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What is prediction?

For prediction, we mean to foretell the occurring of an event in advance according to hypotheses based on mathematical calculi.

Within the word “prediction”, are stored all the essence and the desire that drive monitoring. Today, we can’t be happy with the mere knowledge of what’s happening to a thing in real-time. We need to predict the future on the basis of past events.


Monitoring means the continuous observation of a thing, physical size, or of the descriptive mathematics of a thing. The thing constitutes the asset (tangible or intangible) that must be monitored constantly in time.

Time is the fundamental measure the governs monitoring. It’s obvious that in our reality the “spread of time” is continuous and can be discerned. In other words, we can claim that in the real world the concept of atomicity is in force, meaning that if we take a time interval, we can then segment it into infinite instants. In monitoring, instead, we cannot “continuously” grasp (or acquire) a physical measure. In mathematical terms, there is no such frequency of infinite data acquisition. That’s why we have to settle for moderate data acquisitions scanned at a certain frequency.

The frequency of acquisition is responsible for the subdivision of monitoring in two macro areas:

“High” and “low” frequencies are quantified according to their application. For instance, in infrastructure monitoring, the boundary between dynamic and static can be drawn around 10-20 Hz.

All the measures subject to monitoring are characterized by a progression in time whose variations can depend on other variants which, in turn, may or may not be subject to monitoring. According to this, monitoring makes up for an incredible tool to identify correlations among physical measures in a monitoring system.

In any case, however we may employ it, whoever works with monitoring tools must know how to use a set of Time Series that characterize any acquired physical measure.

In ogni caso, a prescindere dall’uso che se ne fa, chiunque opera nel monitoraggio deve destreggiarsi con una serie di Time Series caratteristiche di ogni grandezza fisica acquisita.

Prediction in Monitoring

Prediction, in monitoring, makes up the meeting point between civil-environmental engineering and data science.

All the civil works built in the modern-contemporary age are designed according to the laws of the Science of Construction and Statics which dictate the rules on the dimensions of beams and load-bearing structural elements. Moreover, they take into account how the work interacts with itself and the surrounding environment.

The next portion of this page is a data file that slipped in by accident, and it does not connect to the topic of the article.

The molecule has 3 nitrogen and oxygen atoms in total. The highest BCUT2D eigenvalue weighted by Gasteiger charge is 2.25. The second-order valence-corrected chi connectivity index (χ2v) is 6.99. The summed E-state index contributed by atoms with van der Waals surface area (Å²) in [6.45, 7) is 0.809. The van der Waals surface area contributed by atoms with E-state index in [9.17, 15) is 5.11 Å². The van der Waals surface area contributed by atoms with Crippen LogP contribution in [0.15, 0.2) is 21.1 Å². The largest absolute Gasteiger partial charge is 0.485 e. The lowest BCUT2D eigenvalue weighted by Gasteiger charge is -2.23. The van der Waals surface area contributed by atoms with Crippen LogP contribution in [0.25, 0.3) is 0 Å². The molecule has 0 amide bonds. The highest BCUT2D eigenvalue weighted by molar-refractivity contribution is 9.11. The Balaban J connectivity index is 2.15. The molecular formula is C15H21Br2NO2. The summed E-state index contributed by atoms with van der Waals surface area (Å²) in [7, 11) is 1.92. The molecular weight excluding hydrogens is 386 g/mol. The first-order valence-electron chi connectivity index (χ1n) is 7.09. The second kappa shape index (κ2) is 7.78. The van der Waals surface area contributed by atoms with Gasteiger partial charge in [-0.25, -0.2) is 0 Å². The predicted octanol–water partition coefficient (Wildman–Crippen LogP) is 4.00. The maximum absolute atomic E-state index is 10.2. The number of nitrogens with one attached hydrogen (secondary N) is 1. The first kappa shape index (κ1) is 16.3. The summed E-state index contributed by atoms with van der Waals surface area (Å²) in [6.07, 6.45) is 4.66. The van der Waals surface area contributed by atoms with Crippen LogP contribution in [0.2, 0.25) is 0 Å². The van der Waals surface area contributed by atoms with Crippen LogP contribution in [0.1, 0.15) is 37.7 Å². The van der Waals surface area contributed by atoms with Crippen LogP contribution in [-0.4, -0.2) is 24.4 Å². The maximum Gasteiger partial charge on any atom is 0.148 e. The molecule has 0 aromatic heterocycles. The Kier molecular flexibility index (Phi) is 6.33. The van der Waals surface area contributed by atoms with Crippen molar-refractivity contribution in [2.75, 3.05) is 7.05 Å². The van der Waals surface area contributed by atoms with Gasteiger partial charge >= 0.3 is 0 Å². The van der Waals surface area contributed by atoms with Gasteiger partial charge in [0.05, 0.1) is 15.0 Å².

thus, civil-environmental engineering provides us the main engineering properties describing the nominal conditions of a project - that is the final, expected numerical values. In other words, the nominal value of engineering properties constitutes the values at the work’s beginning and then changes during the normal life of the work.

The observation of variation in time of these engineering values is the goal of structural monitoring.

Actually, in the design phase, we already carry out probabilistic predictions. Many parameters and coefficients coming into play at this stage are calculated on a statistical basis and according to historical data of other structures or to lab tests.

Moreover, predictions inform us that the future behavior of the work is calculated on past, characteristic data of the same work. Indeed, however similar the behavior of two structures designed in the same fashion can be, it can never be identical. The power of prediction in monitoring dwells precisely in knowing the history of the piece of infrastructure, how it “breathes” in the succession of day and night and how it reacts to external stimuli. Once we know the history, then we can determine the trends that inform us about the properties we’re examining, we can set thresholds for the predictive maintenance, above which we must intervene.

To set thresholds we must have a thorough and reliable knowledge of the piece of infrastructure's history. thresholds can be static, adaptive, and dynamic. They are calculated with historical data and selected on the basis of the type of monitoring to carry out. Anyway, predictive maintenance takes shape from the continuous comparison between different kinds of thresholds with the considered engineering properties.

Machine Learning in Monitoring

The meeting point between civil-environmental engineering and data science calls for Machine Learning too. This is a helpful tool when it comes to monitoring and prediction since we can identify instances of the system based on classification and clustering by means of correlation algorithms.

A typical example is the application of classification algorithms on the correlation between two or more characteristics of the system, from which stem sub-dominions of existence. The constant monitoring of correlation provides us with further information on the past and current behavior of the structure. Thus, we can determine future trends and potential anomalies.

The Future of Predictive Technologies

In the future, we will see an increasing need for monitoring systems. The fields of application are the widest and involve the use of several technologies and researches. We go from sensors (electric, optic fiber) to civil engineering, going through data science, computer science, and statistics. This dictates a multidisciplinary approach involving different profiles that have to communicate effectively with each other.

Today, we still don’t have a widespread culture of multidisciplinary monitoring - meaning that it is still a too-much underestimated subject to justify investments in the necessary resources. With these conditions, monitoring is left to not enough automated tools causing a lack of data and, consequently, a scarce knowledge on the life of the work during its normal operations. This doesn’t help the subject of monitoring to thrive.

Larger interest only comes from catastrophic events such as bridges and flyovers falling down which pushed the investments in new technologies to monitor pieces of infrastructure 24h and in real time. Moreover, the majority of roads and railways were built in the ‘50s and in the '60s. Hence, we’re almost at the end of the useful life of these works and are already showing signs of failure. These, indeed, are encouraging the installation of monitoring systems, although they are not supported by the necessary consideration they deserve.

The subject’s multidisciplinarity needs us to keep up with the times. Innovative technologies can become obsolete in few years. For instance, in a few years, Machine Learning has become a widely renowned subject and might even become obsolete in a while. That’s why we need to start thinking about applications of Deep Learning or non-supervised algorithms.

The debate continues here.